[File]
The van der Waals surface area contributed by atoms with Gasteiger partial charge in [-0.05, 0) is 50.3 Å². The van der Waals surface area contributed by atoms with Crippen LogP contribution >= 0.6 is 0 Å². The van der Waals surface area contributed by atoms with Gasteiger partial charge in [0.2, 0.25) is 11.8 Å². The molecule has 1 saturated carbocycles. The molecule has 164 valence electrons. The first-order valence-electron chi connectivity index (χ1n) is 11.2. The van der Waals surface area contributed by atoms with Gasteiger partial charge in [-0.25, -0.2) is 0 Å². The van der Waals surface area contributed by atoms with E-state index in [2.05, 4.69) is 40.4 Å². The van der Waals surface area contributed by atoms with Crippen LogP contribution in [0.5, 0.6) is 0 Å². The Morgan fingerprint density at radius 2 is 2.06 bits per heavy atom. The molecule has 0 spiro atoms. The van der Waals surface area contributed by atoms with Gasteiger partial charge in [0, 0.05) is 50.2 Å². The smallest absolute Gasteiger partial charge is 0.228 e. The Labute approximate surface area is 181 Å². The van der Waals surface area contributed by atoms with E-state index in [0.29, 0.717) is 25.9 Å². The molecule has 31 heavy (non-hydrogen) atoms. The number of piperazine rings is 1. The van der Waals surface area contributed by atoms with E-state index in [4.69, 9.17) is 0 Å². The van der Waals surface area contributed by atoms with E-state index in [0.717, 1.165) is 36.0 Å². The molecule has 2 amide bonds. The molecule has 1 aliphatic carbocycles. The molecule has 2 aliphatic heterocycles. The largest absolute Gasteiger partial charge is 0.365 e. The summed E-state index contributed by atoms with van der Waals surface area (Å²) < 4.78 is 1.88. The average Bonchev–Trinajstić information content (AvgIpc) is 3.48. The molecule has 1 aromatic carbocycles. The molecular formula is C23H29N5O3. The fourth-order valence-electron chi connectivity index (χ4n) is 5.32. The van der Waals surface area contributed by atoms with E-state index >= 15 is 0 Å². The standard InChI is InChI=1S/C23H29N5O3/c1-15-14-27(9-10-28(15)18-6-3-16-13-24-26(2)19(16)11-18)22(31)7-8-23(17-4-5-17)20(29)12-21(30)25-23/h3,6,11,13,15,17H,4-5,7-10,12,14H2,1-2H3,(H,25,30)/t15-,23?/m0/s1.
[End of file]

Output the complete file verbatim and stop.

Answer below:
The van der Waals surface area contributed by atoms with Gasteiger partial charge in [-0.05, 0) is 50.3 Å². The van der Waals surface area contributed by atoms with Crippen LogP contribution >= 0.6 is 0 Å². The van der Waals surface area contributed by atoms with Gasteiger partial charge in [0.2, 0.25) is 11.8 Å². The molecule has 1 saturated carbocycles. The molecule has 164 valence electrons. The first-order valence-electron chi connectivity index (χ1n) is 11.2. The van der Waals surface area contributed by atoms with Gasteiger partial charge in [-0.25, -0.2) is 0 Å². The van der Waals surface area contributed by atoms with E-state index in [2.05, 4.69) is 40.4 Å². The van der Waals surface area contributed by atoms with Crippen LogP contribution in [0.5, 0.6) is 0 Å². The Morgan fingerprint density at radius 2 is 2.06 bits per heavy atom. The molecule has 0 spiro atoms. The van der Waals surface area contributed by atoms with Gasteiger partial charge in [0, 0.05) is 50.2 Å². The smallest absolute Gasteiger partial charge is 0.228 e. The Labute approximate surface area is 181 Å². The van der Waals surface area contributed by atoms with E-state index in [0.29, 0.717) is 25.9 Å². The molecule has 31 heavy (non-hydrogen) atoms. The number of piperazine rings is 1. The van der Waals surface area contributed by atoms with E-state index in [4.69, 9.17) is 0 Å². The van der Waals surface area contributed by atoms with E-state index in [0.717, 1.165) is 36.0 Å². The molecule has 2 amide bonds. The molecule has 1 aliphatic carbocycles. The molecule has 2 aliphatic heterocycles. The largest absolute Gasteiger partial charge is 0.365 e. The summed E-state index contributed by atoms with van der Waals surface area (Å²) < 4.78 is 1.88. The average Bonchev–Trinajstić information content (AvgIpc) is 3.48. The molecule has 1 aromatic carbocycles. The molecular formula is C23H29N5O3. The fourth-order valence-electron chi connectivity index (χ4n) is 5.32. The van der Waals surface area contributed by atoms with E-state index >= 15 is 0 Å². The standard InChI is InChI=1S/C23H29N5O3/c1-15-14-27(9-10-28(15)18-6-3-16-13-24-26(2)19(16)11-18)22(31)7-8-23(17-4-5-17)20(29)12-21(30)25-23/h3,6,11,13,15,17H,4-5,7-10,12,14H2,1-2H3,(H,25,30)/t15-,23?/m0/s1.